If you recently had a slip or fall accident within another person’s property that resulted in an injury requiring medical attention such as broken bones, head injuries, muscle strains, sprains, or dislocations, you may be wondering if you are eligible to file a personal injury claim and have the negligent party held liable.

Every year, thousands of accident victims file personal injury claims after slipping on wet floors, loose carpeting, or uneven surfaces; tripping on objects; or falling on broken stairs and defective structures. But before suing property owners, fall victims must prove that their accident warrants a claim for monetary compensation. This means that the accused was indeed at fault for the slip or fall due to irresponsibility or negligence.

In some injury cases, the property owner is held liable, but in other instances, the court finds no fault in the defendant. This is because owners’ placement of objects may be purposeful, and they cannot always clean up slippery substances on floors right away. In other legal cases, serious injuries resulted from tripping on an object that any person is expected to avoid.

Arizona slip and fall accidentThere is no single rule to determine who is to blame if you slipped or fell, but below are three guidelines to help ascertain who was legally at fault:

  1. Examine if your accident warrants a personal injury claim.

The property owners may be held legally responsible for the pain and suffering caused by your accident if you and your personal injury attorney can provide evidence that:

  • the slippery substance, or the object which caused the fall, was spilled or left by the property owner or his employee,
  • the owner or his employee had been aware of the dangerous material’s presence but failed to put it away, or
  • any reasonable person should have known the hazards of the material in the property and would have taken necessary precautions.

Whether or not the defendant demonstrated recklessness or negligence will ultimately be determined in the final verdict of the judge and jury.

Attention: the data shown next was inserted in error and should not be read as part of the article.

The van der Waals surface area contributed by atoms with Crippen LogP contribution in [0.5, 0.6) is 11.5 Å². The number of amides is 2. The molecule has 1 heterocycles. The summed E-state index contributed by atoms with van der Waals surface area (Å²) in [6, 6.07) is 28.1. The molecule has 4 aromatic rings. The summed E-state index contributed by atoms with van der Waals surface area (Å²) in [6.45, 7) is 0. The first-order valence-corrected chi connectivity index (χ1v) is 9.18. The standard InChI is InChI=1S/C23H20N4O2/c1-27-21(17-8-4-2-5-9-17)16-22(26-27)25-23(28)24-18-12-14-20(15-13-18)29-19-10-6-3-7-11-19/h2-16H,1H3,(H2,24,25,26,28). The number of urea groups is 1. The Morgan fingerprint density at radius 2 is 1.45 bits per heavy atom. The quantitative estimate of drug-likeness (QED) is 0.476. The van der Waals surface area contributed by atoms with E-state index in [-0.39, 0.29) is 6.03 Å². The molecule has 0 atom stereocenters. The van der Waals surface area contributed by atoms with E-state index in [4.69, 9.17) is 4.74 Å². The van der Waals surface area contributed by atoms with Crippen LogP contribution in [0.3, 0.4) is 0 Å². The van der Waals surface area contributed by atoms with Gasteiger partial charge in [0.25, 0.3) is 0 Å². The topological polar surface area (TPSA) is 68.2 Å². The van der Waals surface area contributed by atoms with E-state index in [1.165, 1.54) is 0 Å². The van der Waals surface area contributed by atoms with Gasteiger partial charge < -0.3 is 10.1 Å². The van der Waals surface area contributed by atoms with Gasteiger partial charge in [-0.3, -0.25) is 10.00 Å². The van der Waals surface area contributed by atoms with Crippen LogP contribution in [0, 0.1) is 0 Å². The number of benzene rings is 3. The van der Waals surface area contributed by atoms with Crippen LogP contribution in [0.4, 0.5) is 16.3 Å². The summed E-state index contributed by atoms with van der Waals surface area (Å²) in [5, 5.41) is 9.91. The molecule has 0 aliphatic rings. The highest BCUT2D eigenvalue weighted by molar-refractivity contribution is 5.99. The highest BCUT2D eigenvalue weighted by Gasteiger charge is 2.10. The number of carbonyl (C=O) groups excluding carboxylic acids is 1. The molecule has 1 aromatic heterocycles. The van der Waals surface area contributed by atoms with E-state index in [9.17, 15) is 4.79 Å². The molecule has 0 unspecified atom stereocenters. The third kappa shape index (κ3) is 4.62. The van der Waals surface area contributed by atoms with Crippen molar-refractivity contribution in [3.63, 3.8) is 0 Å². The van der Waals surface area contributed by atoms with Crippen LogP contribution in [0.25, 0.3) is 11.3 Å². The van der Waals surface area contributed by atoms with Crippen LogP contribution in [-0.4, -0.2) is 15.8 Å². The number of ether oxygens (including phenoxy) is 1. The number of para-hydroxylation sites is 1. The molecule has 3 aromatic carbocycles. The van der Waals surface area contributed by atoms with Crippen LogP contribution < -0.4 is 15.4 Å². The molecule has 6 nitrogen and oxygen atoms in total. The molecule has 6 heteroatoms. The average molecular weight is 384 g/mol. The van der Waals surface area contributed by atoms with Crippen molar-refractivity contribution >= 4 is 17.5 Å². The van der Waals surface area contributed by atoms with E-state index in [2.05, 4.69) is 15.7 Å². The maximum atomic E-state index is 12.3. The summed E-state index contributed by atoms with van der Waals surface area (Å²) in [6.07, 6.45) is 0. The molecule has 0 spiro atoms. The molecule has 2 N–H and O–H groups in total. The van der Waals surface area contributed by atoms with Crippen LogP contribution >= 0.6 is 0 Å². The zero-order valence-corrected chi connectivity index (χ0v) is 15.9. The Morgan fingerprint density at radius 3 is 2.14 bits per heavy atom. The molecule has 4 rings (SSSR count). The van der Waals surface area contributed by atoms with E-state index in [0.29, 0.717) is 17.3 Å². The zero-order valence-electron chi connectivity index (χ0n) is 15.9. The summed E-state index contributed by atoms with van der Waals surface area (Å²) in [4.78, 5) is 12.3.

1. Determine the property owner’s level of responsibility in your negligence claim.

Under the law, a defendant’s liability is evidenced by his effort, or lack of, to maintain cleanliness and safety in his property. Below is a list of scenarios you may claim to point out the other party’s negligence:

  • There was no legitimate reason for the object to be left on the ground, or there used to be a reason that no longer exists, and the material was not kept.
  • The dangerous area or hazardous object had been there long enough for the owner to be aware of it.
  • The material was wrongfully placed and could have been kept in another location.
  • There was no regular maintenance procedure in the property.
  • There was no warning placed on the property.

If one or more of these things apply to your accident, you may have a strong claim for personal injury and may receive fair or even maximum compensation to cover medical expenses, lost wages, or other damages.

  1. Determine your own level of responsibility in the accident.

It is possible for the defendant to counterclaim that the accident was due to your carelessness. Evaluate whether any of the following apply to you as your insurance company would likely check for these scenarios:

  • You did not have a legitimate reason to be in the property, or your reason for being there was not anticipated by the owner.
  • A careful person would have avoided the dangerous spot or object.
  • You disregarded the slip and fall warning signs.
  • You were distracted or doing something else which made the serious injury more likely to occur.

If you are determined to file a lawsuit in Arizona’s civil courts, you may consider consulting with a law firm that is experienced in handling slip and fall accident cases. Personal injury attorneys will help ensure that you follow the statute of limitations for this case. The Arizona Revised Statutes section 12-542 sets a two-year deadline for you to file a civil case over personal injuries. If you sued someone over an accident occurring more than two years ago, the defendant will simply file a “motion to dismiss” which will end your claim unless you qualify for exemptions, which your accident lawyer can help to prove.

If you seek legal action after an accident, or unsure if your injury warrants a claim, you may get a free consultation from Zolman Law, the #1 rated law firm in Maricopa County. Our personal injury attorneys will help establish your case under Arizona’s personal injury law. Call us now at (480) 418-2917.